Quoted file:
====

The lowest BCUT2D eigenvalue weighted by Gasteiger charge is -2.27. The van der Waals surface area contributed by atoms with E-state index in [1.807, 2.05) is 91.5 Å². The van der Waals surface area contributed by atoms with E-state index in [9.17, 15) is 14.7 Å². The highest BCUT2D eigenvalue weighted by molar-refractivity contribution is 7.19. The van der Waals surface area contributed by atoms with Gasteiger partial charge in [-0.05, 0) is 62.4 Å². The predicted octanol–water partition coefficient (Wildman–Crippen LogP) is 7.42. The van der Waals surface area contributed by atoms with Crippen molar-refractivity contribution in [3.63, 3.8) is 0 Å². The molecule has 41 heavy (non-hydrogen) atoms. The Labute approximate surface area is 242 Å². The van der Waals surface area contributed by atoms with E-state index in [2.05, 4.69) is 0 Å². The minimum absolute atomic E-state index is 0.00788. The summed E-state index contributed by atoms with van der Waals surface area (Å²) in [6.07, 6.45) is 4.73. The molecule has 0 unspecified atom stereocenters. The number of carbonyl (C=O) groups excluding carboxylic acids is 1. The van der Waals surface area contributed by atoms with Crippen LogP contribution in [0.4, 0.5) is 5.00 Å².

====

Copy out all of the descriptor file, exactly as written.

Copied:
The lowest BCUT2D eigenvalue weighted by Gasteiger charge is -2.27. The van der Waals surface area contributed by atoms with E-state index in [1.807, 2.05) is 91.5 Å². The van der Waals surface area contributed by atoms with E-state index in [9.17, 15) is 14.7 Å². The highest BCUT2D eigenvalue weighted by molar-refractivity contribution is 7.19. The van der Waals surface area contributed by atoms with Gasteiger partial charge in [-0.05, 0) is 62.4 Å². The predicted octanol–water partition coefficient (Wildman–Crippen LogP) is 7.42. The van der Waals surface area contributed by atoms with Crippen molar-refractivity contribution in [3.63, 3.8) is 0 Å². The molecule has 41 heavy (non-hydrogen) atoms. The Labute approximate surface area is 242 Å². The van der Waals surface area contributed by atoms with E-state index in [2.05, 4.69) is 0 Å². The minimum absolute atomic E-state index is 0.00788. The summed E-state index contributed by atoms with van der Waals surface area (Å²) in [6.07, 6.45) is 4.73. The molecule has 0 unspecified atom stereocenters. The number of carbonyl (C=O) groups excluding carboxylic acids is 1. The van der Waals surface area contributed by atoms with Crippen LogP contribution in [0.4, 0.5) is 5.00 Å².